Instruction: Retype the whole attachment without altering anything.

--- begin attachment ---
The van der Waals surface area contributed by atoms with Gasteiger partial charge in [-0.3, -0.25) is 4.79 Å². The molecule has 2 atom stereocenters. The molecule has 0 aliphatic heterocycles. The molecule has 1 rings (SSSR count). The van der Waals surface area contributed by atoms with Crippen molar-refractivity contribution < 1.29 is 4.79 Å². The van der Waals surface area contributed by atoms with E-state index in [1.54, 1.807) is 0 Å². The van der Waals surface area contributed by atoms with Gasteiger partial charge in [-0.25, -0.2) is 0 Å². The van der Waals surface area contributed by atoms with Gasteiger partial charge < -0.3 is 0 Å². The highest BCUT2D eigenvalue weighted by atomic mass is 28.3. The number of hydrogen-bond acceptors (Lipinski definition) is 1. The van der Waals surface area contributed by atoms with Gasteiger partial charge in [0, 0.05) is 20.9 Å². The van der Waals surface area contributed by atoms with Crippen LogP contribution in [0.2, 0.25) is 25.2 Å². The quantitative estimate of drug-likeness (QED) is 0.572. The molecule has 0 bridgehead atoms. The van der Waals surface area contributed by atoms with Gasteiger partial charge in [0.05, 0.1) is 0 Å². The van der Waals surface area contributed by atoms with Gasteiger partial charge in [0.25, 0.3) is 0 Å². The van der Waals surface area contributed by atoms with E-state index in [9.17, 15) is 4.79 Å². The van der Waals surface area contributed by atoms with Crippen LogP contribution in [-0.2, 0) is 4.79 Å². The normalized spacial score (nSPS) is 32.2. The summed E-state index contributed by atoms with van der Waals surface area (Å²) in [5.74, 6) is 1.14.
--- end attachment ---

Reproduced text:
The van der Waals surface area contributed by atoms with Gasteiger partial charge in [-0.3, -0.25) is 4.79 Å². The molecule has 2 atom stereocenters. The molecule has 0 aliphatic heterocycles. The molecule has 1 rings (SSSR count). The van der Waals surface area contributed by atoms with Crippen molar-refractivity contribution < 1.29 is 4.79 Å². The van der Waals surface area contributed by atoms with E-state index in [1.54, 1.807) is 0 Å². The van der Waals surface area contributed by atoms with Gasteiger partial charge in [-0.25, -0.2) is 0 Å². The van der Waals surface area contributed by atoms with Gasteiger partial charge < -0.3 is 0 Å². The highest BCUT2D eigenvalue weighted by atomic mass is 28.3. The number of hydrogen-bond acceptors (Lipinski definition) is 1. The van der Waals surface area contributed by atoms with Gasteiger partial charge in [0, 0.05) is 20.9 Å². The van der Waals surface area contributed by atoms with Crippen LogP contribution in [0.2, 0.25) is 25.2 Å². The quantitative estimate of drug-likeness (QED) is 0.572. The molecule has 0 bridgehead atoms. The van der Waals surface area contributed by atoms with Gasteiger partial charge in [0.05, 0.1) is 0 Å². The van der Waals surface area contributed by atoms with Gasteiger partial charge in [0.25, 0.3) is 0 Å². The van der Waals surface area contributed by atoms with E-state index in [9.17, 15) is 4.79 Å². The van der Waals surface area contributed by atoms with Crippen LogP contribution in [-0.2, 0) is 4.79 Å². The normalized spacial score (nSPS) is 32.2. The summed E-state index contributed by atoms with van der Waals surface area (Å²) in [5.74, 6) is 1.14.